The Louis Garneau gloves are for 45F-55F. I bought these a couple of years ago after a cold spring-time brevet, to encourage the arrival of warm weather. It didn't work. I used them several times that spring. These are also a cycling specific glove with terry cloth thumb and minimal bulk. Again, reflective dots were added later.
The Seirus gloves are waterproof. Since my other waterproof gloves are for very cold conditions, I wanted something for warmer rain. These are very form fitting and claim to be warm without bulk. I didn't buy them for cold weather, so I can't criticize them for not working well in freezing conditions. I have them for 55+ and rain.
Glove liners are essential for me. I always have liners with me. They can add several degrees of comfort to any glove. They are also great with bulky gloves for when you need to take them off, to operate a camera or open an energy bar, since you still have some covering. These are lightweight wool liners from Ibex.
A couple of years ago, John and I were out riding on Christmas Day, when I found this brand new pair of gloves in the middle of the road, clearly someone else's Christmas gift, lost out of a pocket on their first outing. These have been great for borderline warm conditions - and the price couldn't be beat!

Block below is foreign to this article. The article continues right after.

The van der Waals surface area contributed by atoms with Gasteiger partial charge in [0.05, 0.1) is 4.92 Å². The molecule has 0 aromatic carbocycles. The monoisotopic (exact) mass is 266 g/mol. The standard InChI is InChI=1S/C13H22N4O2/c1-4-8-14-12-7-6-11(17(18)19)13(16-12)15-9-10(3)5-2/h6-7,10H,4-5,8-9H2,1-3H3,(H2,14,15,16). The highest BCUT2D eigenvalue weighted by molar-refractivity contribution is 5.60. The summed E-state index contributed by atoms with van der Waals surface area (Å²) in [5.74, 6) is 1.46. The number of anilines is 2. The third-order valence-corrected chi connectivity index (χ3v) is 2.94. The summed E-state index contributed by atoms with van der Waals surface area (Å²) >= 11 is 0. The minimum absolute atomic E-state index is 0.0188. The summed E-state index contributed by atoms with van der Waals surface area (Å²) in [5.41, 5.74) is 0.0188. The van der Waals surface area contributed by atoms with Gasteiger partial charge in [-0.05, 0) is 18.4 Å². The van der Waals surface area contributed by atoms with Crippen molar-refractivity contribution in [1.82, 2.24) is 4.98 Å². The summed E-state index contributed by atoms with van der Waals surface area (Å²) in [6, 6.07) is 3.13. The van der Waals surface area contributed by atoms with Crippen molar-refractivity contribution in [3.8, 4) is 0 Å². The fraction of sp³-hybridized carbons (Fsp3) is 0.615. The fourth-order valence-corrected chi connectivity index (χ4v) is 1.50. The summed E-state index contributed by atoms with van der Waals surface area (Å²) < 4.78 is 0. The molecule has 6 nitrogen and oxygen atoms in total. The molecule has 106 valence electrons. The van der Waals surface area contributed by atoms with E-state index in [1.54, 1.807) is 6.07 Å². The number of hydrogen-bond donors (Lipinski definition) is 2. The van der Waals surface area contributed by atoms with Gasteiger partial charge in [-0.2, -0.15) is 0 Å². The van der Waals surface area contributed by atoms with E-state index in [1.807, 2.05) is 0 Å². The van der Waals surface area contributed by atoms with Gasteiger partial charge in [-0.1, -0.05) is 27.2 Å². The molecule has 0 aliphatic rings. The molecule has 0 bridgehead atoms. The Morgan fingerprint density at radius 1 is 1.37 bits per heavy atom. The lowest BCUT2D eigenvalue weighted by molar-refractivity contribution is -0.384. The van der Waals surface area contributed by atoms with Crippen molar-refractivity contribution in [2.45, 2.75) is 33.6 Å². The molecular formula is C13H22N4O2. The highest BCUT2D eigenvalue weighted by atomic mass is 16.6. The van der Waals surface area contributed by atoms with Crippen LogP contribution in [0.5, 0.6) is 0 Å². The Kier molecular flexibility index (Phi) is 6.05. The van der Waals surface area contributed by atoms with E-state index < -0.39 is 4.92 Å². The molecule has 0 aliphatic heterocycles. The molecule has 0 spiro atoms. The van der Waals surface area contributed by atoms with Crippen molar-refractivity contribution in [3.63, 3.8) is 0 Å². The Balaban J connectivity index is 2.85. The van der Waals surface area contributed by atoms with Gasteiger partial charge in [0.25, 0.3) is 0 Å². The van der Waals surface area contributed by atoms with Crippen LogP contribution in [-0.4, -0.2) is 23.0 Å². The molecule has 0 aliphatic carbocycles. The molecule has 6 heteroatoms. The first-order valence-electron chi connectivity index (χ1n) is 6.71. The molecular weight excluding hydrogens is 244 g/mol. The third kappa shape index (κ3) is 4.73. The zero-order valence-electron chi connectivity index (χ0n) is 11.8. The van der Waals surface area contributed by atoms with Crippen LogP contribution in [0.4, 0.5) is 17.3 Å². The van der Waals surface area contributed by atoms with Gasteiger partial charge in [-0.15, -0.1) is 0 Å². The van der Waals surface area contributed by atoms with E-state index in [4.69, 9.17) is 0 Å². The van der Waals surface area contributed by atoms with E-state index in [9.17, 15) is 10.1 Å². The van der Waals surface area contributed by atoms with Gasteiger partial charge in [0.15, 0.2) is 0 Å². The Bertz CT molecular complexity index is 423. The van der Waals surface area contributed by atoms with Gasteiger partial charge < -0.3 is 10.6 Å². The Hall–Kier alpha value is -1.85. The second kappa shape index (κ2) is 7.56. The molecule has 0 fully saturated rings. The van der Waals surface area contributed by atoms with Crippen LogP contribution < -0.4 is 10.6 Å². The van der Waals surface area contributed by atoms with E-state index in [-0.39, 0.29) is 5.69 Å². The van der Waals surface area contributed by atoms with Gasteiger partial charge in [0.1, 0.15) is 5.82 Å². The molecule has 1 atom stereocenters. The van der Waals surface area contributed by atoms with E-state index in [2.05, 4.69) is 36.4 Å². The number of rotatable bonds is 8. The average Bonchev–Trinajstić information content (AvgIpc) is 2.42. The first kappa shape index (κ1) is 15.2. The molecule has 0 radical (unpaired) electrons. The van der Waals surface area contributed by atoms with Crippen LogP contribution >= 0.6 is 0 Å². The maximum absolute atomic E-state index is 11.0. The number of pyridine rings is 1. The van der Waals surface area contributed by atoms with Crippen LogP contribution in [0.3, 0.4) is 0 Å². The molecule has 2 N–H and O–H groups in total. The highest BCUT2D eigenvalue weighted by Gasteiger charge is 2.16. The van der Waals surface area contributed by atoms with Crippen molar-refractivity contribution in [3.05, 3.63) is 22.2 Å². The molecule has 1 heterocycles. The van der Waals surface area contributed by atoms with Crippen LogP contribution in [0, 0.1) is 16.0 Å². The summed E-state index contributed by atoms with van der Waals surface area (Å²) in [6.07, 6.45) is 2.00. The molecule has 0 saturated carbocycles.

The above selection are the gloves I keep by the door! John has a similar collection with a few other brands and models thrown in the mix.
I guess the real point is that if you are riding in real winter conditions, you likely need more than one pair of gloves, and will find yourself with a similar ranking of gloves and temperature. A little layering can be done using a glove liner, but beyond that, different gloves are needed for different conditions.
Before I head out for a ride, I check the current temperature and forecast, and grab gloves accordingly. Given the wild variations of late, I should probably just carry all of them all the time!
I should also mention handlebar mitts like Pogies, Moose Mitts and Bar-Mitts. These are oversize mitts that attach to the handlebars at the brake levers. There are models for both road style drop bars and flat bars. The idea is you wear a light glove and place your gloved hand inside a giant outer glove, providing ample insulation and windproofing while leaving you with fine control for brakes and shifting.